Wrongful Death Attorney In Dunwoody GA
A legal wrong that causes damage to another is called a tort, and the right to collect damages for torts has long been established in courts nationwide. The right to sue for a tort, however, exists only as long as the injured party lives. statutes were created to give surviving family members a right to pursue legal action on behalf of a person who was killed by a negligent or intentional act. Because the right to sue for wrongful death exists only by statute, it is important to understand the wrongful death law in the state where the death occurred so that a proper claim can be made.
Best Wrongful Death Lawyer Dunwoody Georgia
Limitations on Actions
The statute of limitations for wrongful death actions in Georgia is generally two years from the time of death. There are exceptions to this rule in certain criminal cases and when a governmental agency is involved because the statute of limitations may be shorter. In wrongful death actions, as in any personal injury claim, it is important to seek advice from an experienced attorney as soon as possible to protect your rights.
Who Can Bring a Wrongful Death Action?
If the deceased person was married at the time of their death, their spouse is the only person who has the legal right to sue for wrongful death, even if the deceased person also had children. The spouse may sue on behalf of the children, but the children do not have a legal right to sue on their own if there is a surviving spouse. If there is no spouse, the deceased person's children may sue for wrongful death. Parents of a minor may bring a wrongful death action on behalf of their child.
Wrongful Death vs. Estate Claims
Georgia law allows two different types of claims against a person or entity who caused a wrongful death by negligence or an intentional act. The first type of claim is wrongful death which may be brought by surviving family members on their own behalf. The damages in a wrongful death action are calculated by determining the "full value" of a person's life. The first component includes the lost earning capacity of the person, including the value of non-compensated services that person would have performed, such as caring for children, taking care of a household, etc. The second component is harder to calculate and includes the love and companionship of the person, their presence in the everyday lives of their loved ones, and sharing milestones such as birthdays, weddings, and other significant life events.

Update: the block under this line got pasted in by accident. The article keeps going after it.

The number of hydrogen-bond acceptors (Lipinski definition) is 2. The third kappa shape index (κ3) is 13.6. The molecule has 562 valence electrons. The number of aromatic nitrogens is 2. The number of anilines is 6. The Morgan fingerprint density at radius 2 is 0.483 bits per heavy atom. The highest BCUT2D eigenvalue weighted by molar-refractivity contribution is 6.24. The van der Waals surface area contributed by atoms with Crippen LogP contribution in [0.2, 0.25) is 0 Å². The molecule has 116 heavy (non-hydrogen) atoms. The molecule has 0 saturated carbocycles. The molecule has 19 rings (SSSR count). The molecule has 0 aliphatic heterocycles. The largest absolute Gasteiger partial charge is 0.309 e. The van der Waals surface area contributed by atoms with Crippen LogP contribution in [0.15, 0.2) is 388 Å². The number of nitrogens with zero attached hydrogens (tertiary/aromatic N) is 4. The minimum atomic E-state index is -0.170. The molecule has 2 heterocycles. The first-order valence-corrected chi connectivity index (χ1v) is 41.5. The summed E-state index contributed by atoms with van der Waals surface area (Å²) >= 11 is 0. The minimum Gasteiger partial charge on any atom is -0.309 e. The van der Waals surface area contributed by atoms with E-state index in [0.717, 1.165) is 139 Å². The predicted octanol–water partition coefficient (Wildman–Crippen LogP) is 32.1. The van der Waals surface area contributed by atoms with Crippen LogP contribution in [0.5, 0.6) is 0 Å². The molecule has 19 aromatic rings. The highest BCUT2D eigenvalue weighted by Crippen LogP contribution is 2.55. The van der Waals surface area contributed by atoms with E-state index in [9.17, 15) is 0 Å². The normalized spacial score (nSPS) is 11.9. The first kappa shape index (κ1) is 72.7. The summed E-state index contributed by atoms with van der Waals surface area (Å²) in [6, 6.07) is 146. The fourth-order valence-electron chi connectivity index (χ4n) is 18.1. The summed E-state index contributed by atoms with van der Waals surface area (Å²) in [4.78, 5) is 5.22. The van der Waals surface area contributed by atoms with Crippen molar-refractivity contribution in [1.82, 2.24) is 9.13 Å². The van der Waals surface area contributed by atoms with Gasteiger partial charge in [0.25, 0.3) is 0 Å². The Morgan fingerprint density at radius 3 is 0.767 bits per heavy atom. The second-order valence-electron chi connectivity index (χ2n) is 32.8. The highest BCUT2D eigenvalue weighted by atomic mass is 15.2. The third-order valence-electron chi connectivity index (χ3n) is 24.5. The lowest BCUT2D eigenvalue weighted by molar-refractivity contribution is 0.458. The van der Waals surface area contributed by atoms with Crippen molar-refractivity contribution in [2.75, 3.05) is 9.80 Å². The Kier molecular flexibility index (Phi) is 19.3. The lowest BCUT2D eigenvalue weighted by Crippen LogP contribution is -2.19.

The second type of action is called an estate claim. This claim is brought by the administrator of the deceased person's estate or the executor of their will. In most cases, the legal representative of the estate is also the surviving spouse or children but that may not always be the case. An estate claim covers the deceased person's medical bills, funeral expenses, and their pain and suffering. Damages in an estate claim are paid to the estate and distributed according to the person's will or the laws of succession if there is no will.
Dunwoody Wrongful Death Law Firm
Wrongful Death and Criminal Acts
When a person is killed intentionally or when the responsible party's actions are so egregious as to rise to the level of criminal negligence, they may be charged with the crime of murder, manslaughter, or criminally negligent homicide. For these crimes, the perpetrator may face criminal penalties such as incarceration, probation, and fines. A wrongful death action is brought in civil court and may take place in conjunction with a criminal trial, after a conviction, or even if the person is not found guilty.
The grief after losing a loved one is even more devastating when your loved one's death could have been prevented. If you believe your loved one has died due to someone's negligence or intentional act, you need an attorney who can advise you with competence and compassion. If someone you love has been the victim of gun violence, see our death and shooting cases page.
Brooks Injury Law Firm is dedicated to understanding the needs and struggles of injured persons and their families and helping them seek the compensation they need to rebuild their lives. Call us at (678) 813-2202 to arrange a free consultation.